Two men have developed a new camping van and have set out to take it to an outdoors show. This should be an ordinary trip full of coffee, donuts and long boring stretches of road. But no, this does not take place in America; it starts in Paris and the goal is Amsterdam. Much can happen along such a route, and in this case, just about everything does.
Will they make it there before the show has ended? Will their dreams of being successful come to pass? These are the driving questions of this movie. They seem rather uninteresting goals, don't they? Nevertheless, these characters will likely win you over and have you rooting for them as they make their bumbling stab at entrepreneurship. Or, just as likely, you may find yourself enjoying every obstacle that steps in their way, as I did.
Much is unexpected in this movie and that's what makes it fun! Share this one with your friends and they will thank you.
Note: this is a comedy, there's not much gore or street fights, shoot-outs or bombs taking out city blocks, so be forewarned, this movie with not shake your subwoofer.
Although not a spy movie, it somewhat reminds me of the original "Tall Blonde Man with One Black Shoe": another wonderful French comedy.
Jacques Tati's final Hulot film concerns an attempt to get a camper car
from Paris to the Amsterdam car show. Its Hulot on the road.
Made in the wake of the disastrous reception of Play Time this was Tati pretty much doing a contract work to get some money. The result is a less refined film than either of his previous two films, much of the film being less precise gags and set pieces, rather its the insanity of just getting from here to there. Filled with people this is possibly the most alive of the four Hulot films. There are what passes for close ups and we we see everyone as individuals and not merely as ants marching in sterile environments. Its a real world film something none of the preceding Hulot films really is.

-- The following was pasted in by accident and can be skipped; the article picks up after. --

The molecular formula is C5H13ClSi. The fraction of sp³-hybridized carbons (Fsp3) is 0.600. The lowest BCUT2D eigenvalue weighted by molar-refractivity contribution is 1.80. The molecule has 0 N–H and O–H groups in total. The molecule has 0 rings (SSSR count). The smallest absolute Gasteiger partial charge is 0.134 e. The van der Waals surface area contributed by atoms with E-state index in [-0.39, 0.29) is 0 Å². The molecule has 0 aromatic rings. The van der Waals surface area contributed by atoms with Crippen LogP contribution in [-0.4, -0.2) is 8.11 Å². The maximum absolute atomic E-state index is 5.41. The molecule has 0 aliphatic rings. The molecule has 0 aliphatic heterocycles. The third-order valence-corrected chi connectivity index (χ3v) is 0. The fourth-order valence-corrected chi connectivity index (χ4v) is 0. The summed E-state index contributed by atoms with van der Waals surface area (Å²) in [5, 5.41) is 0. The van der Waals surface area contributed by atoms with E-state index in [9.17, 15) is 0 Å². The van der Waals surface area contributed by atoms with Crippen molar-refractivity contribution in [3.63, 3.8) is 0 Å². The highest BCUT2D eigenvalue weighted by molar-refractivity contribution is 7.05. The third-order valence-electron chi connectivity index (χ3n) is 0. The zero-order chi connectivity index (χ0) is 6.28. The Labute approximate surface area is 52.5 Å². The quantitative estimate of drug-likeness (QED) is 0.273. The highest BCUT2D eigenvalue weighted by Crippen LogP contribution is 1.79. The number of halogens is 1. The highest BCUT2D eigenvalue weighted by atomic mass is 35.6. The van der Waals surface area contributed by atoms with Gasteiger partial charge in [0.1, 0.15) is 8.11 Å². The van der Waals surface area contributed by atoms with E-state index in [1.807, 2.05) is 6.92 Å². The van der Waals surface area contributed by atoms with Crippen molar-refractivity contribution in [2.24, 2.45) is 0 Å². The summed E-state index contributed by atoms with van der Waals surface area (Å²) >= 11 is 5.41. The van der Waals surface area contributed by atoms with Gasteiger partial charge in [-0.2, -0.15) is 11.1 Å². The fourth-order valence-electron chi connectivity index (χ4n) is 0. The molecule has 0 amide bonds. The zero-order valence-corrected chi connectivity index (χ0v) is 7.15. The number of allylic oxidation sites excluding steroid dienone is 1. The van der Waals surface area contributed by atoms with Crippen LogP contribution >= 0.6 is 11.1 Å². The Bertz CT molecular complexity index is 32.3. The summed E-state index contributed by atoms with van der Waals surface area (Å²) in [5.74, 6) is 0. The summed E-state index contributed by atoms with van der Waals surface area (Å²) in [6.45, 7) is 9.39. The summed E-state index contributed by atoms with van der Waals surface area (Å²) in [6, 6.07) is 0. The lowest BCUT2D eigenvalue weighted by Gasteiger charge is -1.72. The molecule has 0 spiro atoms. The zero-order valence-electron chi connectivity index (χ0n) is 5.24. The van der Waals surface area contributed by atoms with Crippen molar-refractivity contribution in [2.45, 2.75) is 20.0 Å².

For those who have seen the three previous films this is a film where details are filled in. Where Mon Oncle had Hulot looking for a new job, here we see the one that he finds, working in auto design. We also get to finally see his ever present umbrella opened. Most interesting is the fact that there is perhaps a hint of romance or if not real romance the sense that he is not an isolated human being. This is the film where the character finally comes to life as something more than a character.
For many people this is a lesser Tati film. It doesn't have the ideas of the previous two films. Outside of the camping car there is no real set piece to make your intellect marvel. The film is not a mediation of grand ideas, there are some, but when you get down to it its a comedy. A real laugh out loud comedy that is almost the exact opposite of Play Time where most of the humor brings smiles but not belly laughs.